Friday, October 20, 2006

A Big Decision

As I've been nearing the end of the first draft of my work-in-progress, there's been a plot element I've been finding more and more of a worry, as in "How am I going to make this work?" It's not a main plot element (something vitally important to the developing relationship between the hero and heroine); it's more of a lead-in to the next book, which is about the current w-i-p's heroine's sister. It does have a function in the book as I've written it, to "up" the suspense and dramatic tension, as well as introduce the heroine of the next book and give more of a sense of the relationships in the current heroine's family.

But -- and this what's been bothering me -- I'm worried that this element is "too much" in the current w-i-p, and since I don't plan to resolve the sister's situaton in this book, I'm worried that readers will be upset/disappointed, feel cheated and also see it as a shameless attempt to compel them to buy the next book.

Now, I do want readers to be intrigued enough by what they've heard about the heroine's sister to want to know more about her; if they read MY LORD'S DESIRE, they'll have met the hero, too, and I want them to be curious about his fate, as well. And I want them to understand that Sis is in jeopardy.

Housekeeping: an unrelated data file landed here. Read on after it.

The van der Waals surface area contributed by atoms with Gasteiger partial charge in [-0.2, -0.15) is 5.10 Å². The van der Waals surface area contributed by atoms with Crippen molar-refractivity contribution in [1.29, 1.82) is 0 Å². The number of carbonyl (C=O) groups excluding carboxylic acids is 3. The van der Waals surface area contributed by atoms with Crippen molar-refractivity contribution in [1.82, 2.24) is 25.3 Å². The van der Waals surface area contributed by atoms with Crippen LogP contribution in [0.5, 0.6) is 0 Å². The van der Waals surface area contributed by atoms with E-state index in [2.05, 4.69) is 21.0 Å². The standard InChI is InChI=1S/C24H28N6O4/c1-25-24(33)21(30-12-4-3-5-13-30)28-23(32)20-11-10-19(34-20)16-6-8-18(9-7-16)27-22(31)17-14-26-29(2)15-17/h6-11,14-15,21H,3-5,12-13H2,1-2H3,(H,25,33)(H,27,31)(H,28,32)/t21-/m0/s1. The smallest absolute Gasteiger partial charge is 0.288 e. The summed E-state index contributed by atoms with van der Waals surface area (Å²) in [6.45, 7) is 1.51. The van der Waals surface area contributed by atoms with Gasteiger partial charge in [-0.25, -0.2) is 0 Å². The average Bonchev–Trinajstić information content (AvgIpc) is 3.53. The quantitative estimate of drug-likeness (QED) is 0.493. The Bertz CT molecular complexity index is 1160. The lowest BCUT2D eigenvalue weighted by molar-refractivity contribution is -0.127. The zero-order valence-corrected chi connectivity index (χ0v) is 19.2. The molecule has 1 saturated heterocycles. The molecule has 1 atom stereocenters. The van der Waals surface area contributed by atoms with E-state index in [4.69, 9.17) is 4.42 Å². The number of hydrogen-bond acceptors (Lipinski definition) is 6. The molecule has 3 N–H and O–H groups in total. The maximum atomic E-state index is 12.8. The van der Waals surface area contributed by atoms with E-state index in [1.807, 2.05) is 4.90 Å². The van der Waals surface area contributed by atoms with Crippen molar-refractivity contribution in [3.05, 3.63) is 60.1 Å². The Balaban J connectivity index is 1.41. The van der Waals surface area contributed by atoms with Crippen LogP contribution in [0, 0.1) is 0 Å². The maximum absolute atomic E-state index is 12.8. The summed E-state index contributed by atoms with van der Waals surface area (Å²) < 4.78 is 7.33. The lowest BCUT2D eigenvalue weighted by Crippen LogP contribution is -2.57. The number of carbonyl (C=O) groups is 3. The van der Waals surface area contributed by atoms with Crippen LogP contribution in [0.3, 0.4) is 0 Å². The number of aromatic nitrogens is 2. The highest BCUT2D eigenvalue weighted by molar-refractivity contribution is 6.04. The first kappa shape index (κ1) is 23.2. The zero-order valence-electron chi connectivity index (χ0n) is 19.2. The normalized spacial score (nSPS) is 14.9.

This dilemma has been in the back of my mind all week as I've been approaching the final scenes, to the point where I've been thinking, "What wrong with a nice, simple marriage of convenience story? Sigh...."

This morning, the solution came to me. I'm going to have to take out much of the material dealing with Sis, and only use some of it at the end. This is going to make for a lot of work, and I'm going to lose several pages, but this decision "feels" right. I don't want a subplot really distracting from the main plot and characters, and I certainly don't want the readers to get to the end and think, "What the --?!?"

Having come to my decision, I'm going to carry on to the end as if I've already done the revising, then go back to the beginning with this new notion of the story, and rework the entire book with that in mind, among the other things I mentioned yesterday.

Yep, this writing. Walk in the park. Piece o' cake. Sit down and tell a story.

I wish!

1 comment:

CherylStJ said...

Don't you love it when a dilemma figures itself out in your head? Sometimes a break from trying to hard makes the difference for me. That's my story, and I'm sticking to it.